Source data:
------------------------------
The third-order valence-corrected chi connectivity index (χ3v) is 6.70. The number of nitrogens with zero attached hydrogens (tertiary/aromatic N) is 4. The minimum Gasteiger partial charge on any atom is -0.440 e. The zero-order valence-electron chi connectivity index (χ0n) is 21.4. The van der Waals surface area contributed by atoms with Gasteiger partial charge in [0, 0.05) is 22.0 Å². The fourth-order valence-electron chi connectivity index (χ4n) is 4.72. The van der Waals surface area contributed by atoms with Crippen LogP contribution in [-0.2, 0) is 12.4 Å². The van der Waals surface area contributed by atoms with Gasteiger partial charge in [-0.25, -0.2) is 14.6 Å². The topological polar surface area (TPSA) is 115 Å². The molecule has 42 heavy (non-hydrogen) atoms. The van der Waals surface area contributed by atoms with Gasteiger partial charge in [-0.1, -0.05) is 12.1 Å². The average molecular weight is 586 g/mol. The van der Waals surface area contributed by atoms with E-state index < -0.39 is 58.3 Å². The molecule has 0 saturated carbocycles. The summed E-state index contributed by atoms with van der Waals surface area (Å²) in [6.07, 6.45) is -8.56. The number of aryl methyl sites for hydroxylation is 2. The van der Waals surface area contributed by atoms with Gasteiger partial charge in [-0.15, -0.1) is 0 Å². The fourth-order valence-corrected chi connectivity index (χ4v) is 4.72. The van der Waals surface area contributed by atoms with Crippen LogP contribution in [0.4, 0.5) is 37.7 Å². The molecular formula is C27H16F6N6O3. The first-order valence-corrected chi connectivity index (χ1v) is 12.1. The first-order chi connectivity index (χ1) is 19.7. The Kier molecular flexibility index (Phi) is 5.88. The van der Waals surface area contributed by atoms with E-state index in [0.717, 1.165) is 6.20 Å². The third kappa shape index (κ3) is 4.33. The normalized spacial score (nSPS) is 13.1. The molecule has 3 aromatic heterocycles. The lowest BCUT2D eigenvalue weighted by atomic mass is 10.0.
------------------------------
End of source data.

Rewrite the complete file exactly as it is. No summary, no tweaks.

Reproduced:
The third-order valence-corrected chi connectivity index (χ3v) is 6.70. The number of nitrogens with zero attached hydrogens (tertiary/aromatic N) is 4. The minimum Gasteiger partial charge on any atom is -0.440 e. The zero-order valence-electron chi connectivity index (χ0n) is 21.4. The van der Waals surface area contributed by atoms with Gasteiger partial charge in [0, 0.05) is 22.0 Å². The fourth-order valence-electron chi connectivity index (χ4n) is 4.72. The van der Waals surface area contributed by atoms with Crippen LogP contribution in [-0.2, 0) is 12.4 Å². The van der Waals surface area contributed by atoms with Gasteiger partial charge in [-0.25, -0.2) is 14.6 Å². The topological polar surface area (TPSA) is 115 Å². The molecule has 42 heavy (non-hydrogen) atoms. The van der Waals surface area contributed by atoms with Gasteiger partial charge in [-0.1, -0.05) is 12.1 Å². The average molecular weight is 586 g/mol. The van der Waals surface area contributed by atoms with E-state index < -0.39 is 58.3 Å². The molecule has 0 saturated carbocycles. The summed E-state index contributed by atoms with van der Waals surface area (Å²) in [6.07, 6.45) is -8.56. The number of aryl methyl sites for hydroxylation is 2. The van der Waals surface area contributed by atoms with Gasteiger partial charge in [-0.15, -0.1) is 0 Å². The fourth-order valence-corrected chi connectivity index (χ4v) is 4.72. The van der Waals surface area contributed by atoms with Crippen LogP contribution in [0.4, 0.5) is 37.7 Å². The molecular formula is C27H16F6N6O3. The first-order valence-corrected chi connectivity index (χ1v) is 12.1. The first-order chi connectivity index (χ1) is 19.7. The Kier molecular flexibility index (Phi) is 5.88. The van der Waals surface area contributed by atoms with E-state index in [0.717, 1.165) is 6.20 Å². The third kappa shape index (κ3) is 4.33. The normalized spacial score (nSPS) is 13.1. The molecule has 3 aromatic heterocycles. The lowest BCUT2D eigenvalue weighted by atomic mass is 10.0.